NSX-T comes with some pretty nice tooling to support the abstractions of software-defined networking.
First up is the Port Connection tool. I have to ask – where was this in NSX-V? This is a spectacular tool that lets you choose a source and destination virtual machine or logical port, and get a topology diagram. What TN is the source on? How about the destination? What is the network layout between point A and point B? Even better? Everything is hyperlinked, so you can click on a logical port in the diagram and get the name, UUID, and status of the thing. Oh, did I mention that it also shows the connection state between TEPs on different transport nodes? Yeah, it’s pretty cool.
Then there’s the time-tested Traceflow. Excellent, as always, but better than ever. In NSX-V, for example, if you define a source VM and want to trace to an external endpoint, you just can’t. NSX-T will allow it, but naturally can only trace out to Edge Uplink. If you’re tracing from one VM to another inside the NSX domain, you get the trace results, as well as a Port Connection diagram (for unicast flows). This is the first place I go when someone tells me that two VMs can’t communicate with one another.
Port mirroring is available, and you can create Local, Remote, Remote L3 and Logical SPAN sessions.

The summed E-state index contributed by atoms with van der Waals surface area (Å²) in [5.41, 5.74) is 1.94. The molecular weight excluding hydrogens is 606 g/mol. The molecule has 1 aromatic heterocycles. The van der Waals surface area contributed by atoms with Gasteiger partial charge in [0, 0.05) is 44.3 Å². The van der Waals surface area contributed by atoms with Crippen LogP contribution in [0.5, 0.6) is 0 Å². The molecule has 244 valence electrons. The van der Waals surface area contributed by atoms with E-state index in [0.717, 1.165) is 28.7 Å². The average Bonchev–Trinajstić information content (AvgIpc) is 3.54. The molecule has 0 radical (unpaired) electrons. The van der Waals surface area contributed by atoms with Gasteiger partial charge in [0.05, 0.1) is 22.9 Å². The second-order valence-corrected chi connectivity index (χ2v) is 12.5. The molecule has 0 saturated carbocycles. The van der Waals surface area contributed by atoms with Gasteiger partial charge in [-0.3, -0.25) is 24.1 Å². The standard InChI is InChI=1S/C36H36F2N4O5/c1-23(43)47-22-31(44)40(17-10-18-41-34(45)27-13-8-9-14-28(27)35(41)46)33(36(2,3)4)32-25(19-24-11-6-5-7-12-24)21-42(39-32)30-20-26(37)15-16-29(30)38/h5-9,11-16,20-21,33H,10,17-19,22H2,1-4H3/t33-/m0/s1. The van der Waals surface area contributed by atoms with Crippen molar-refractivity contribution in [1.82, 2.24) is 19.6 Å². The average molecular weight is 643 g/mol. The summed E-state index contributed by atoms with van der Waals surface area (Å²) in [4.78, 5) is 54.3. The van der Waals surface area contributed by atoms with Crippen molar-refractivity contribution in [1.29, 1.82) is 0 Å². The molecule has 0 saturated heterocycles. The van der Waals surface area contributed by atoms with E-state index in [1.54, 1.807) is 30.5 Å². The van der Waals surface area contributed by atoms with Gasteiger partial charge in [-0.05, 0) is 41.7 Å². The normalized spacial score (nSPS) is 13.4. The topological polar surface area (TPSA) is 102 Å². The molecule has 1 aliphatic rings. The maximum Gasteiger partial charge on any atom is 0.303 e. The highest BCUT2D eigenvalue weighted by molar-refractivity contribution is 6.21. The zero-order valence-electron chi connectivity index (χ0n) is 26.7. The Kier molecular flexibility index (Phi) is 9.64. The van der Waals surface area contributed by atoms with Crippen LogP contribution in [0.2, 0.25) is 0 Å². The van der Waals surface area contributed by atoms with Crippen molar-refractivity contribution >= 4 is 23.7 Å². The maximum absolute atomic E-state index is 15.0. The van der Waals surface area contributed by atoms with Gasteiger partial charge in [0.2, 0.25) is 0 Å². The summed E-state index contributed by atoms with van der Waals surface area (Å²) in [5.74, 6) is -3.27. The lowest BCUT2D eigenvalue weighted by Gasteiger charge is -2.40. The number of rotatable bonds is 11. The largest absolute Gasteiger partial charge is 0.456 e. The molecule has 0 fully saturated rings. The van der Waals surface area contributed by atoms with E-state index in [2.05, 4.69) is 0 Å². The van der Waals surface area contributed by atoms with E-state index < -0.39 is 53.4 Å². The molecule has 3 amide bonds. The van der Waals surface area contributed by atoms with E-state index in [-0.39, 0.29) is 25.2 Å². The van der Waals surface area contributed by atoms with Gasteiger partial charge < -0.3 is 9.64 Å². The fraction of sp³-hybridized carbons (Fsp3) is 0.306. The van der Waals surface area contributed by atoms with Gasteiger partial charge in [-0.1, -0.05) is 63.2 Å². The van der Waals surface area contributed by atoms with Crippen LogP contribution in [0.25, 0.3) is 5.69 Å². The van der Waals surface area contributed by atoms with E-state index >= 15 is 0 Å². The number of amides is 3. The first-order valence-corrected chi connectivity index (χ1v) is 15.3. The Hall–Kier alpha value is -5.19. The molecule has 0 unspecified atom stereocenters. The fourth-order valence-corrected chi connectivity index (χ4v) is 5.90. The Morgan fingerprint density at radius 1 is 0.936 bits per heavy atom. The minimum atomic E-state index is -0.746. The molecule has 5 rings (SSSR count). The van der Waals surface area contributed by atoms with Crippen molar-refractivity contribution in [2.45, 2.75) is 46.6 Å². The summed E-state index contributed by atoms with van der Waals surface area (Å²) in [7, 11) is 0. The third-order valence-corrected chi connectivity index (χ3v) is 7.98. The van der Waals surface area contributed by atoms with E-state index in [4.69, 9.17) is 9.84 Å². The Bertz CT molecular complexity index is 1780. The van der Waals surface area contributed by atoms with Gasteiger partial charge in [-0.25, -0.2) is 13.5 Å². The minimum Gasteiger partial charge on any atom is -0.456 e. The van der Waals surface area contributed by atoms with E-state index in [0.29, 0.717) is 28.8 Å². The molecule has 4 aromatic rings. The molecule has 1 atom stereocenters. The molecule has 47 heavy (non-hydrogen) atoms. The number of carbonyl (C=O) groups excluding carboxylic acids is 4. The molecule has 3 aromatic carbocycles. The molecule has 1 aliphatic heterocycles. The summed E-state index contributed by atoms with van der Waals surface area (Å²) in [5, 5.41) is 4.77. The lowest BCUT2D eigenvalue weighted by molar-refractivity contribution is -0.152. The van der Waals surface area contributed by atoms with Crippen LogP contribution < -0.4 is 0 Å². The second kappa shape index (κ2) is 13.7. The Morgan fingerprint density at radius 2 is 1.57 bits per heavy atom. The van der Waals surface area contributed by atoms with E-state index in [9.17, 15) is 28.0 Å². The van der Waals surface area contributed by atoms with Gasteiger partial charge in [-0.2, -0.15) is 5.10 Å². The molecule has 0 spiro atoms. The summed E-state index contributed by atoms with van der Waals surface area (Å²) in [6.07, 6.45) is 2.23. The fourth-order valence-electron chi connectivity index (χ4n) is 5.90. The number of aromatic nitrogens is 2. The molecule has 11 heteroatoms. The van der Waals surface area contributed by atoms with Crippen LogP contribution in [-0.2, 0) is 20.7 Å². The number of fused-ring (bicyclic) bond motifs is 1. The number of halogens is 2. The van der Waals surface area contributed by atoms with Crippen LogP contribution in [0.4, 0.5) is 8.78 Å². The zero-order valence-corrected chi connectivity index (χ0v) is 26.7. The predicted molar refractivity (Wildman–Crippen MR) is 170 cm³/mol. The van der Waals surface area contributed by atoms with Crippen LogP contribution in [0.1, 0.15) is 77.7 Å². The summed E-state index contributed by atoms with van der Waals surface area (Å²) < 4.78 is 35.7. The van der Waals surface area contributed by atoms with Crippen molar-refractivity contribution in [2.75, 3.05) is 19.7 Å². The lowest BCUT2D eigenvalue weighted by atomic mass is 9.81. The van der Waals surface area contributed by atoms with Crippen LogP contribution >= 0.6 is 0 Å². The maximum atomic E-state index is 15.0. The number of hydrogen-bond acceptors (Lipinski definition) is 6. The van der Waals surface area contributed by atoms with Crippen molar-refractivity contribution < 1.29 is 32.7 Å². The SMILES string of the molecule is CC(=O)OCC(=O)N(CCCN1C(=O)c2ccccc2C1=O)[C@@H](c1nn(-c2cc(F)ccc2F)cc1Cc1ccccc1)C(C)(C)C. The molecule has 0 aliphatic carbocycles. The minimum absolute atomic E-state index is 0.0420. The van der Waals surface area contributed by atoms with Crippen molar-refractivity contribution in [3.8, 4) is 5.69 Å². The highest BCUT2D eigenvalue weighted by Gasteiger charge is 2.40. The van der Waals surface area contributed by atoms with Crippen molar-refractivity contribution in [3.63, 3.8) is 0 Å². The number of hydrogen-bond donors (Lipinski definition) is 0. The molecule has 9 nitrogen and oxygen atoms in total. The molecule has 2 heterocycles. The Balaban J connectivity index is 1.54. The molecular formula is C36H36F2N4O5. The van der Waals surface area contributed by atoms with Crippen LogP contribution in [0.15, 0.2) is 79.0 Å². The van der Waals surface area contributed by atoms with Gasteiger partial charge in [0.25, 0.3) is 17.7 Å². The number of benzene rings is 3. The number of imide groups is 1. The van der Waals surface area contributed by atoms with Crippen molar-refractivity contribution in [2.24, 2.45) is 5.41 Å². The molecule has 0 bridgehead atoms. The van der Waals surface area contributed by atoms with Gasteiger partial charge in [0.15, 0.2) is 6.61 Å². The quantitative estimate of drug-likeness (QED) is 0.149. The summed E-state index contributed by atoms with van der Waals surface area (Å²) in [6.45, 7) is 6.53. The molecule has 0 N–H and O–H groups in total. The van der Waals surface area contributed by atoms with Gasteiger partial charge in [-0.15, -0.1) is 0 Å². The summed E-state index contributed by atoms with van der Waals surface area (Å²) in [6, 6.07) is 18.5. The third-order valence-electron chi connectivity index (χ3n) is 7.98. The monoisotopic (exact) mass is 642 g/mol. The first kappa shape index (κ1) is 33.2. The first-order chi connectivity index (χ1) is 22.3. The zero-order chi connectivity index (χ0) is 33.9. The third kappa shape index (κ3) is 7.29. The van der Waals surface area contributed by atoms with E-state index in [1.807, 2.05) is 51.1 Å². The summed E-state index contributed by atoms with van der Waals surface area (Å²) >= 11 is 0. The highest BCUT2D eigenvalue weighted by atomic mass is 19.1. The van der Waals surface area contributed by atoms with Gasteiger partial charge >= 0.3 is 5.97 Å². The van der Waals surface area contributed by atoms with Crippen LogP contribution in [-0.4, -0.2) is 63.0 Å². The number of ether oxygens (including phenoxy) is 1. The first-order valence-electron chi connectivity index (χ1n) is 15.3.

IPFIX is still around, and allows for multiple IPFIX collectors, and different Switch or Firewall profiles to forward data out to your preferred collector. The cool thing about this is that you could, for example, define different Observation Domain IDs for different tenants to keep everyone’s flow data separate.
Like I said at the beginning of this series, we’re not looking at anything comprehensive here, nor was this intended to be a deep technical look at NSX-T. This was just a Shameless plug – you should come to one of our NSX-T: Install: Configure, Manage classes for that.
Introduction: From NSX-V to NSX-T. An Adventure
NSX-T: The Manager of All Things NSX
The Hall of the Mountain King. or “What Loot do We Find in nsxcli?”
Three Controllers to Rule Them All (that just doesn’t have the same ring to it, does it?)
Beyond Centralization: The Local Control Plane
Transport Zones, Logical Switchies, and Overlays! Oh, My!
Which Way Do We Go? Let’s ask the Logical Router!
If You’re Not Living on the Edge, You’re Taking Up Too Much Room
Welcome to the Edge, I’m at Your Service